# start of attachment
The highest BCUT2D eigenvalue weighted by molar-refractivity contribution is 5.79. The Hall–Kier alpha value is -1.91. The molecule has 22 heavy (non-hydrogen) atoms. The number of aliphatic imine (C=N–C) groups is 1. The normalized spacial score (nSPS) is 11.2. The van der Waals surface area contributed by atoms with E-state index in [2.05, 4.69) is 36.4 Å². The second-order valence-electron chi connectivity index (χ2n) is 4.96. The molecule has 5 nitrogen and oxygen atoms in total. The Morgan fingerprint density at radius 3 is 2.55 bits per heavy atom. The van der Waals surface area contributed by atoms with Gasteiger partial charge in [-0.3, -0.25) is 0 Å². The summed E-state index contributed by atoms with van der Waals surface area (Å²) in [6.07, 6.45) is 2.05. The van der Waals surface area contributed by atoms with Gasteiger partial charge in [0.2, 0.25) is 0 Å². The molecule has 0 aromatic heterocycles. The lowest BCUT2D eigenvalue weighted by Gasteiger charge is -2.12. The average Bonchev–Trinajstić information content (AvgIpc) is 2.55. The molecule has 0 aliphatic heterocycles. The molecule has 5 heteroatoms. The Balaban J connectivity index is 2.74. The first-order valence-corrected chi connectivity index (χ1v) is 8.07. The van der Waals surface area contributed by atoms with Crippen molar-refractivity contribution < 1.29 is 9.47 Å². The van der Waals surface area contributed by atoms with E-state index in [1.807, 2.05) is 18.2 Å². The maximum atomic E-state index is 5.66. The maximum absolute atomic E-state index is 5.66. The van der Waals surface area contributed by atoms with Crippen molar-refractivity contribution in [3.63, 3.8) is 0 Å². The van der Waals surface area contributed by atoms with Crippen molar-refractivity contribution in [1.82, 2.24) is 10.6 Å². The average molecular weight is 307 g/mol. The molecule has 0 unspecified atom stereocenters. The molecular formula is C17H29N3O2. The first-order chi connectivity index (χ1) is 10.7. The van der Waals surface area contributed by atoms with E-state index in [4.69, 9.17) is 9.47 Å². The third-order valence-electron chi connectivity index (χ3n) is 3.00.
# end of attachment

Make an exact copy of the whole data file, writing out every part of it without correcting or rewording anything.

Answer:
The highest BCUT2D eigenvalue weighted by molar-refractivity contribution is 5.79. The Hall–Kier alpha value is -1.91. The molecule has 22 heavy (non-hydrogen) atoms. The number of aliphatic imine (C=N–C) groups is 1. The normalized spacial score (nSPS) is 11.2. The van der Waals surface area contributed by atoms with E-state index in [2.05, 4.69) is 36.4 Å². The second-order valence-electron chi connectivity index (χ2n) is 4.96. The molecule has 5 nitrogen and oxygen atoms in total. The Morgan fingerprint density at radius 3 is 2.55 bits per heavy atom. The van der Waals surface area contributed by atoms with Gasteiger partial charge in [-0.3, -0.25) is 0 Å². The summed E-state index contributed by atoms with van der Waals surface area (Å²) in [6.07, 6.45) is 2.05. The van der Waals surface area contributed by atoms with Gasteiger partial charge in [0.2, 0.25) is 0 Å². The molecule has 0 aromatic heterocycles. The lowest BCUT2D eigenvalue weighted by Gasteiger charge is -2.12. The average Bonchev–Trinajstić information content (AvgIpc) is 2.55. The molecule has 0 aliphatic heterocycles. The molecule has 5 heteroatoms. The Balaban J connectivity index is 2.74. The first-order valence-corrected chi connectivity index (χ1v) is 8.07. The van der Waals surface area contributed by atoms with Crippen molar-refractivity contribution < 1.29 is 9.47 Å². The van der Waals surface area contributed by atoms with E-state index in [1.807, 2.05) is 18.2 Å². The maximum atomic E-state index is 5.66. The maximum absolute atomic E-state index is 5.66. The van der Waals surface area contributed by atoms with Crippen molar-refractivity contribution in [3.63, 3.8) is 0 Å². The van der Waals surface area contributed by atoms with Crippen molar-refractivity contribution in [1.82, 2.24) is 10.6 Å². The average molecular weight is 307 g/mol. The molecule has 0 unspecified atom stereocenters. The molecular formula is C17H29N3O2. The first-order chi connectivity index (χ1) is 10.7. The van der Waals surface area contributed by atoms with E-state index in [4.69, 9.17) is 9.47 Å². The third-order valence-electron chi connectivity index (χ3n) is 3.00.